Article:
Tesla's stock tumbled 10% Thursday after a weak earnings report.
The EV maker posted worse-than-expected profit numbers and warned of slowing sales growth.
Tesla has had a rough start to 2024, with its valuation tumbling away from its peers in the "Magnificent Seven".
Tesla's stock price fell Thursday as investors reacted to a weak earnings report that warned of slowing sales growth in 2024.
Shares were down 10% to just around $187 at 10.30 a.m. Eastern Time. Those losses wiped out $66 billion in market capitalization, by Business Insider's calculations.
Tesla posted its quarterly report for the three months ending December 31 late Wednesday. It logged earnings of $0.71 per share, falling short of the $0.74 per share figure that Wall Street had projected, per a Refinitiv poll. Its revenue of $25.2 billion also came in below analysts' expectations.
"Our company is currently between two major growth waves: the first one began with the global expansion of the Model 3/Y platform and the next one we believe will be initiated by the global expansion of the next-generation vehicle platform," Tesla said.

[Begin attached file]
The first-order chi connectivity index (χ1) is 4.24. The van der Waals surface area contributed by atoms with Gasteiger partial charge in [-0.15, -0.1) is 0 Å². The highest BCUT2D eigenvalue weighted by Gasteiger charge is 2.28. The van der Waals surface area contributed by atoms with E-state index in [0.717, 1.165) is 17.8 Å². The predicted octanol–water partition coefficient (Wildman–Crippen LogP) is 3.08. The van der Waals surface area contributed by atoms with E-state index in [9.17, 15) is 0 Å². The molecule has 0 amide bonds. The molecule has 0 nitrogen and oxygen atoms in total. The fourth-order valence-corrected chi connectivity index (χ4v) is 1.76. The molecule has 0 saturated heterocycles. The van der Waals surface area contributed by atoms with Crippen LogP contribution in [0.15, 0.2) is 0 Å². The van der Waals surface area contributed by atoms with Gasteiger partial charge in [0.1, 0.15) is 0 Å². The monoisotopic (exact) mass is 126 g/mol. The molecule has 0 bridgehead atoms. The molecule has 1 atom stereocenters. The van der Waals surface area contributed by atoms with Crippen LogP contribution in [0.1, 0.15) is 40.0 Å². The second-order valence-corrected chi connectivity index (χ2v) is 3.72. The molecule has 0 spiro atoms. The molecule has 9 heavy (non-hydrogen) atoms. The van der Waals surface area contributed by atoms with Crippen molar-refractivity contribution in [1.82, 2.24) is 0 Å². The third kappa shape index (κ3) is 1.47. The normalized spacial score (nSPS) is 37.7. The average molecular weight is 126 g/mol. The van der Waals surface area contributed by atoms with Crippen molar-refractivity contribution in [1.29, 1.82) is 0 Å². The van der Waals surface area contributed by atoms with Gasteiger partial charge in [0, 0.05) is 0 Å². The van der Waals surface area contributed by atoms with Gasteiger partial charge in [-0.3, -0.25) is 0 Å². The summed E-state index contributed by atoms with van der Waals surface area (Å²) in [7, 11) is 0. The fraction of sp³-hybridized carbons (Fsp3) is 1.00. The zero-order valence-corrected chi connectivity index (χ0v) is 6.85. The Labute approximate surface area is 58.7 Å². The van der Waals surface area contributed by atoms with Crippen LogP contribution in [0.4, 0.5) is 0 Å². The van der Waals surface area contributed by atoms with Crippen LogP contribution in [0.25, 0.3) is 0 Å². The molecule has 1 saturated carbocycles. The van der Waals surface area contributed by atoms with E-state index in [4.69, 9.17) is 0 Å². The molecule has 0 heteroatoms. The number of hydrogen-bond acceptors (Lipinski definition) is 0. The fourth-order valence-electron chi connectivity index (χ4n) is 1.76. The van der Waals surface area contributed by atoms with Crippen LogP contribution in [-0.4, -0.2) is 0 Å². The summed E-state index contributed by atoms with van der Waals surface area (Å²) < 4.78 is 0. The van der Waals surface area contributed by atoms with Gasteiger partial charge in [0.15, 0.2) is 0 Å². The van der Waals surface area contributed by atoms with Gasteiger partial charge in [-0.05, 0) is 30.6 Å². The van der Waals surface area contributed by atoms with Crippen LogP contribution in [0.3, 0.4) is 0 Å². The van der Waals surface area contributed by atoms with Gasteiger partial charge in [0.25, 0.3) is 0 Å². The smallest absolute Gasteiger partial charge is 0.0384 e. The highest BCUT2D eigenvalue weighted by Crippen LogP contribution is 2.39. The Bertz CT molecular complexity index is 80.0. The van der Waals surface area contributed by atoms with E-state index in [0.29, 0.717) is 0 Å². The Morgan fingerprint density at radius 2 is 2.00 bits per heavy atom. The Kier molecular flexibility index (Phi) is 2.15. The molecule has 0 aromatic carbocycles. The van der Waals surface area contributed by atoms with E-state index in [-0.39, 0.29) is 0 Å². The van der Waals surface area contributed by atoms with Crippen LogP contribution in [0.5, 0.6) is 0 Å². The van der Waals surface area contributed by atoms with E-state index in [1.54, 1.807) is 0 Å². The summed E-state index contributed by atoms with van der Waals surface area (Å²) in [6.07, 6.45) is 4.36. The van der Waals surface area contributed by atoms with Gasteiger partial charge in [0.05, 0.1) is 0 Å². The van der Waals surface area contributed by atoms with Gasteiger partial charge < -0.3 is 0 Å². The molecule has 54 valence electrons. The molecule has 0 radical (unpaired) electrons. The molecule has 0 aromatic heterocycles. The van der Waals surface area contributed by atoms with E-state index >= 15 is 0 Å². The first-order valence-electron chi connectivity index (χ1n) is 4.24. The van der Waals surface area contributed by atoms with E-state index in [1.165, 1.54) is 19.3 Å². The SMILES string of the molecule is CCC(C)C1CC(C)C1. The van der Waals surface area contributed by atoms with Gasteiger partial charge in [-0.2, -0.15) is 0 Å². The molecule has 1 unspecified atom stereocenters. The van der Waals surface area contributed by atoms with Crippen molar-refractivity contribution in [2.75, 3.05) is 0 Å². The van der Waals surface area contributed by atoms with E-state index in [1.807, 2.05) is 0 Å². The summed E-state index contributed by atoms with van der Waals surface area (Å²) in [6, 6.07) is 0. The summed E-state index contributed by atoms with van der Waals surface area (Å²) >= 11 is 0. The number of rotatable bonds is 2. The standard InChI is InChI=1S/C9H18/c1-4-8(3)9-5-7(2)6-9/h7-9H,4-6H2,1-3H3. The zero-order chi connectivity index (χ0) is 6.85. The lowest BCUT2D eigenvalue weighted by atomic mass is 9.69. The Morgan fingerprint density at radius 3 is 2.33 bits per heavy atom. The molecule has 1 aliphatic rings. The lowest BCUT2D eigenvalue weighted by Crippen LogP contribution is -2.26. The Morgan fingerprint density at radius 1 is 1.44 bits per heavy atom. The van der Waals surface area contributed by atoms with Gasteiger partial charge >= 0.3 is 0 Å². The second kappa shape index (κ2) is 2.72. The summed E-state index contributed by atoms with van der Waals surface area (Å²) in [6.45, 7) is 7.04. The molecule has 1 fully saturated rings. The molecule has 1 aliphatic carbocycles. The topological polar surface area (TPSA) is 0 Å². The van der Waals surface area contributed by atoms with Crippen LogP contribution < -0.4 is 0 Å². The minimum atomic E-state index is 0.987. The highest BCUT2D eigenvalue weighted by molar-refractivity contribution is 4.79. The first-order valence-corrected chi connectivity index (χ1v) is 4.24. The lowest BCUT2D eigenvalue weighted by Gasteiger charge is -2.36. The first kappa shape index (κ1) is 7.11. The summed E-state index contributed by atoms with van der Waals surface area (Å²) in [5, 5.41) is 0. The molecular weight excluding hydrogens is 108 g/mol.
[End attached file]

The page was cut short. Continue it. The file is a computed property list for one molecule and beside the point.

"In 2024, our vehicle volume growth rate may be notably lower than the growth rate achieved in 2023, as our teams work on the launch of the next-generation vehicle at Gigafactory Texas."
CEO Elon Musk added that how the EV maker performs this year will likely hinge on the Federal Reserve's approach to interest rates. The central bank has hinted it could start lowering borrowing costs with the inflation rate now close to its 2% target.
"We don't have a crystal ball, so it's difficult to predict with precision," Musk told analysts on a post-earnings call. "If interest rates come down quickly, margins will be good – and if they don't, they won't be that good."
Even before Thursday's premarket losses, Tesla's stock had struggled at the start of 2024. Shares have tumbled 16% year-to-date in a sell-off that's put the EV maker's place in the so-called "Magnificent Seven" mega-cap group at risk as its valuation falls away from those of its Big Tech rivals.
Read the original article on Business Insider